Native American

Topics: Education, Native Americans in the United States, United States Pages: 10 (2493 words) Published: April 30, 2014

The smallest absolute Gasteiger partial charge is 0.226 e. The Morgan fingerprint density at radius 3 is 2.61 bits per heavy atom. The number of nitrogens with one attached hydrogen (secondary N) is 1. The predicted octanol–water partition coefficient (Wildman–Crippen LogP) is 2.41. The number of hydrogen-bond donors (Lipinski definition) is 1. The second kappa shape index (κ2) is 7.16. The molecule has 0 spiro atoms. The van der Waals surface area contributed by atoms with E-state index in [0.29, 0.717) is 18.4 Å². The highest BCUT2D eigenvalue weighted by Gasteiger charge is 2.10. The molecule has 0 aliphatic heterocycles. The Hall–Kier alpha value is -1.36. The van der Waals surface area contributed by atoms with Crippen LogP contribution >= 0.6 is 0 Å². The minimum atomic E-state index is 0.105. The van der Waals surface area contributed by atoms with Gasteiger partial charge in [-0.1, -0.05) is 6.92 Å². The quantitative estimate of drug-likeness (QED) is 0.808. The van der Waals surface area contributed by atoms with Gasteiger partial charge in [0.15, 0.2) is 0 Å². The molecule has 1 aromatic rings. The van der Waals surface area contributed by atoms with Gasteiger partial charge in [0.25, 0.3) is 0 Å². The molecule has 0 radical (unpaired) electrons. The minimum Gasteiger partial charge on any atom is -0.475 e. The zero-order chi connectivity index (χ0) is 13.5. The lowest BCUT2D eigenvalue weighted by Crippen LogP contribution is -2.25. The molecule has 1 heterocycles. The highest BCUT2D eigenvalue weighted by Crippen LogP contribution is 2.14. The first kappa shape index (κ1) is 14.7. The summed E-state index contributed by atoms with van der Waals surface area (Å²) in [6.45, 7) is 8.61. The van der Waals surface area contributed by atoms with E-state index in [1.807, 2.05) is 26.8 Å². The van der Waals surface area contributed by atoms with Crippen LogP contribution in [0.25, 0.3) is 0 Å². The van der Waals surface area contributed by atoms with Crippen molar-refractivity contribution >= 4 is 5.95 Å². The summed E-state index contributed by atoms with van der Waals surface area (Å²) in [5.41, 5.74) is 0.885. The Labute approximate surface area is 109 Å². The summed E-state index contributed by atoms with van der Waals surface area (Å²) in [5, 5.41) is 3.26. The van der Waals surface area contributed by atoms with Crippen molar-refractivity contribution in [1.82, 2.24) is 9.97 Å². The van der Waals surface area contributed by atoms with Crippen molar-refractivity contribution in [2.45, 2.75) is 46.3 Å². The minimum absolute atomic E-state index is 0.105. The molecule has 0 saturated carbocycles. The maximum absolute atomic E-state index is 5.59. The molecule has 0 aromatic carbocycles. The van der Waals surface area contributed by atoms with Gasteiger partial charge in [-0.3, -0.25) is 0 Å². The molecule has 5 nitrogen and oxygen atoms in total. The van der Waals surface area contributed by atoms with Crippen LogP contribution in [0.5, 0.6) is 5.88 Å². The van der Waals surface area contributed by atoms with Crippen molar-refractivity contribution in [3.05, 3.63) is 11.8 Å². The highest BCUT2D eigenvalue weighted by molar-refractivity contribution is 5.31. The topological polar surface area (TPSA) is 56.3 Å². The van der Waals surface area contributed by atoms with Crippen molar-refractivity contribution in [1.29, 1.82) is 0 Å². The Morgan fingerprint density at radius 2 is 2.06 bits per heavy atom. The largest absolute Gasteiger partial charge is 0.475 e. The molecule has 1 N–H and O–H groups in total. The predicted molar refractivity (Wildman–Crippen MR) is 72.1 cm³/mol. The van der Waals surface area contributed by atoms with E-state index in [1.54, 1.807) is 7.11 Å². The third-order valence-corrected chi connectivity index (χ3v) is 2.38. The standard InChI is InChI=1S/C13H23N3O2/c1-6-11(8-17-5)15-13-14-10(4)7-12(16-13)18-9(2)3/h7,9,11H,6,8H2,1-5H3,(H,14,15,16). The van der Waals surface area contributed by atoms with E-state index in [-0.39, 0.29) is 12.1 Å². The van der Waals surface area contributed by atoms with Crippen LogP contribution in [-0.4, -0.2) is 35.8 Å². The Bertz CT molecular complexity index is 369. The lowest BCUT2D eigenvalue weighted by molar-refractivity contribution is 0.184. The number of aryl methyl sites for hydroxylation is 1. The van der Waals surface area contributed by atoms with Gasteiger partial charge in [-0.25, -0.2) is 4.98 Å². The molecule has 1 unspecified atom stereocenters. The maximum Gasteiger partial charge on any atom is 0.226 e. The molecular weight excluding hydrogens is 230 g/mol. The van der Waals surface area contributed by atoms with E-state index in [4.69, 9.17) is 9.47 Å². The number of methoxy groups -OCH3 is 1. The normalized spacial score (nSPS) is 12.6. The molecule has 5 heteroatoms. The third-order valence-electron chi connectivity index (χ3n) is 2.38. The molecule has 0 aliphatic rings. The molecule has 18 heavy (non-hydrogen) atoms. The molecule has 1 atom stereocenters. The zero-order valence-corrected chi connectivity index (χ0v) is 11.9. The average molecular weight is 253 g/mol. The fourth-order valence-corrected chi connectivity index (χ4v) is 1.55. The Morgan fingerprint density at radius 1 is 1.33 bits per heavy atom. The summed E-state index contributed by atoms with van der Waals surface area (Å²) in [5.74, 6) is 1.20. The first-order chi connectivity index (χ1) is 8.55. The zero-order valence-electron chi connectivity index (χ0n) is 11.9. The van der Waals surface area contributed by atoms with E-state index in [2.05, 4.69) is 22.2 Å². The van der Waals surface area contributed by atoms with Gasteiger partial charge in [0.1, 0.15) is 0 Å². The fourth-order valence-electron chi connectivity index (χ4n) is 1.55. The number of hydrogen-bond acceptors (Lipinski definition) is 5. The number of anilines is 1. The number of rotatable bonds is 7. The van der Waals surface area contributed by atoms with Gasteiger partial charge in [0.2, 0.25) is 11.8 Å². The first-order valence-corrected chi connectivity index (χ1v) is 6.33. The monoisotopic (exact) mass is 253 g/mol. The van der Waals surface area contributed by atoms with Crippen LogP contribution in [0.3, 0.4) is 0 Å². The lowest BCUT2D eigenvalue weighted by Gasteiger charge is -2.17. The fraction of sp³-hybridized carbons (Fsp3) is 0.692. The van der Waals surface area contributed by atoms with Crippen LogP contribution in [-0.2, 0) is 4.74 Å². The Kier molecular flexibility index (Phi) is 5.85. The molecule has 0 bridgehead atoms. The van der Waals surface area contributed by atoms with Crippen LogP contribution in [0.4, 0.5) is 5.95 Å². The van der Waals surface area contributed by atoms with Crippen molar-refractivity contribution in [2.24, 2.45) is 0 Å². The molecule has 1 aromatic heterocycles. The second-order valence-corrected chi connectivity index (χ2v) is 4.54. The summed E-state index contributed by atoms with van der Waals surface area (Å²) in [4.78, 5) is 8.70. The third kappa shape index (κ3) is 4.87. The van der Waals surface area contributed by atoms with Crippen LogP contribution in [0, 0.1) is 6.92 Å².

Before contact with Europeans, Native Americans developed an effective system of informal education call aboriginal education. The system included transmitting knowledge, values, skills, attitudes, and dispositions to the next generation in real world settings such as the farm, at home, or on the hunting ground. Native American educational traditions passed on culture needed to succeed in society. Education was viewed as a way to beautify and sharpen the next generation and prepare them to take over the mantle of leadership. The purpose of education was for an immediate induction of the next generation into society and preparation for adulthood. Education was for introducing society with all its institutions, taboos, mores, and functions to the individual. Also, education was intended for making the individual a part of the totality of the social consciousness. Native American education delineated social responsibility, skill orientation, political participation, and spiritual and moral values. The cardinal goals of Native American education were to develop the individual’s latent physical skills and character, inculcate respect for elders and those in authority in the individual, and help the individual acquire specific vocational training (Franklin, 1979). Native American education was also for developing a healthy attitude toward honest labor, developing a sense of belonging and encouraging active participation in community activities. Both boys and girls had equal access to education. Boys were taught by their fathers, uncles, grandfathers, and other male elders. Girls were instructed by their mothers, aunts, grandmothers, female elders and other members of their families. Sometimes, both boys and girls received instruction at the feet of either male or female elders (Mould, 2004). There were barely any dropouts and the community ensured that every child received a full education. Youth appropriate information and knowledge was not hidden from any child. Several teaching strategies, including storytelling, were utilized to pass on knowledge and culture to the youth. In fact, Mould (2004) believed that storytelling was a sacred and vital part of a Native American youth’s education. Knowledge and culture were passed down orally, “crafted into stories that would instruct, inspire, provoke, question, challenge, and entertain” (Mould, 2004). Often, the youth would gather together to listen to the elders as they related the knowledge once entrusted to them when they were children (Mould, 2004). The philosophy of education was that of the development of the individual as well as the whole society (Johnson et al., 2005). Educational philosophy also emphasized the importance of nature. The pursuit of knowledge and happiness were subordinated to a respect for the whole universe. According to Johnson, knowledge was equated with an understanding of one’s place in the natural order of things and educators were encouraged to study and teach the physical and social world by examining the natural relationships that exist among things, animals, and humans. Studying ideas in the abstract or as independent entities was not considered as important as understanding the relationships among ideas and physical reality. The essential components of an educational experience included hands on learning, making connections, holding discussions, taking field trips, and celebrations of the moment (Johnson et al., 2005). These highly effective teaching methods were utilized by adults to transmit culture to or educate the next generation. The youth learned at their own pace and barely competed against one another. The youth were taught to be supportive and nurturing of one another in the learning process. As a result of the holistic education that all youth were exposed to in the period before their contact with Europeans, there were barely any miseducated Native American children. At the time of European contact with Native Americans (from 1492),...
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